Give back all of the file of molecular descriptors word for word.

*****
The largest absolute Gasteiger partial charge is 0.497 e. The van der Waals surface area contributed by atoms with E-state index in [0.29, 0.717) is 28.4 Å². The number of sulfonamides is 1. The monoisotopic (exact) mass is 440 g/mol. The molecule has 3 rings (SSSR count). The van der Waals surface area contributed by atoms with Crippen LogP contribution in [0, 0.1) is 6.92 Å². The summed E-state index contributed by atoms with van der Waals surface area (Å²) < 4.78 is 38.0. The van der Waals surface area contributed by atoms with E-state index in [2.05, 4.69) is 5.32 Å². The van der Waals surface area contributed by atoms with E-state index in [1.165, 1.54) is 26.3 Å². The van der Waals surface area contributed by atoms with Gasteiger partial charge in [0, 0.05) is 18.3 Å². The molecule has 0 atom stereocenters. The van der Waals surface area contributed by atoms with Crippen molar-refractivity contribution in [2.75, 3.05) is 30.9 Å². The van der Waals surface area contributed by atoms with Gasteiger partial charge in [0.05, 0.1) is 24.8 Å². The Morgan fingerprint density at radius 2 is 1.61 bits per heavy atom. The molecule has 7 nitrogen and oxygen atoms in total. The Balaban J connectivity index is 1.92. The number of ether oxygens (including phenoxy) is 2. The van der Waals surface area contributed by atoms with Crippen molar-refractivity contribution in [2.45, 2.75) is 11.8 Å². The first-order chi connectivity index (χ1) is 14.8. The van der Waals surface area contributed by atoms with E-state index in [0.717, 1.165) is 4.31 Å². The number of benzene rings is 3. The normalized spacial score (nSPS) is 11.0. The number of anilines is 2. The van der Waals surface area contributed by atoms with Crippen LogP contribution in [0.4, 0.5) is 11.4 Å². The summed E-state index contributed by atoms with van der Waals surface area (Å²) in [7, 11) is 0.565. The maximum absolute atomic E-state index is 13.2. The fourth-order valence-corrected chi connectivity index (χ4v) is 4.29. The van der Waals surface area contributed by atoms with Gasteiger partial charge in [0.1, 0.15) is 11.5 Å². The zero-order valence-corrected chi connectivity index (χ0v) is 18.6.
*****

The largest absolute Gasteiger partial charge is 0.497 e. The van der Waals surface area contributed by atoms with E-state index in [0.29, 0.717) is 28.4 Å². The number of sulfonamides is 1. The monoisotopic (exact) mass is 440 g/mol. The molecule has 3 rings (SSSR count). The van der Waals surface area contributed by atoms with Crippen LogP contribution in [0, 0.1) is 6.92 Å². The summed E-state index contributed by atoms with van der Waals surface area (Å²) < 4.78 is 38.0. The van der Waals surface area contributed by atoms with E-state index in [2.05, 4.69) is 5.32 Å². The van der Waals surface area contributed by atoms with E-state index in [1.165, 1.54) is 26.3 Å². The van der Waals surface area contributed by atoms with Gasteiger partial charge in [0, 0.05) is 18.3 Å². The molecule has 0 atom stereocenters. The van der Waals surface area contributed by atoms with Crippen molar-refractivity contribution in [2.75, 3.05) is 30.9 Å². The van der Waals surface area contributed by atoms with Gasteiger partial charge in [0.05, 0.1) is 24.8 Å². The Morgan fingerprint density at radius 2 is 1.61 bits per heavy atom. The molecule has 7 nitrogen and oxygen atoms in total. The Balaban J connectivity index is 1.92. The number of ether oxygens (including phenoxy) is 2. The van der Waals surface area contributed by atoms with Crippen molar-refractivity contribution in [2.45, 2.75) is 11.8 Å². The first-order chi connectivity index (χ1) is 14.8. The van der Waals surface area contributed by atoms with E-state index in [0.717, 1.165) is 4.31 Å². The number of benzene rings is 3. The normalized spacial score (nSPS) is 11.0. The number of anilines is 2. The van der Waals surface area contributed by atoms with Crippen LogP contribution in [0.4, 0.5) is 11.4 Å². The summed E-state index contributed by atoms with van der Waals surface area (Å²) in [7, 11) is 0.565. The maximum absolute atomic E-state index is 13.2. The fourth-order valence-corrected chi connectivity index (χ4v) is 4.29. The van der Waals surface area contributed by atoms with Gasteiger partial charge in [0.1, 0.15) is 11.5 Å². The zero-order valence-corrected chi connectivity index (χ0v) is 18.6.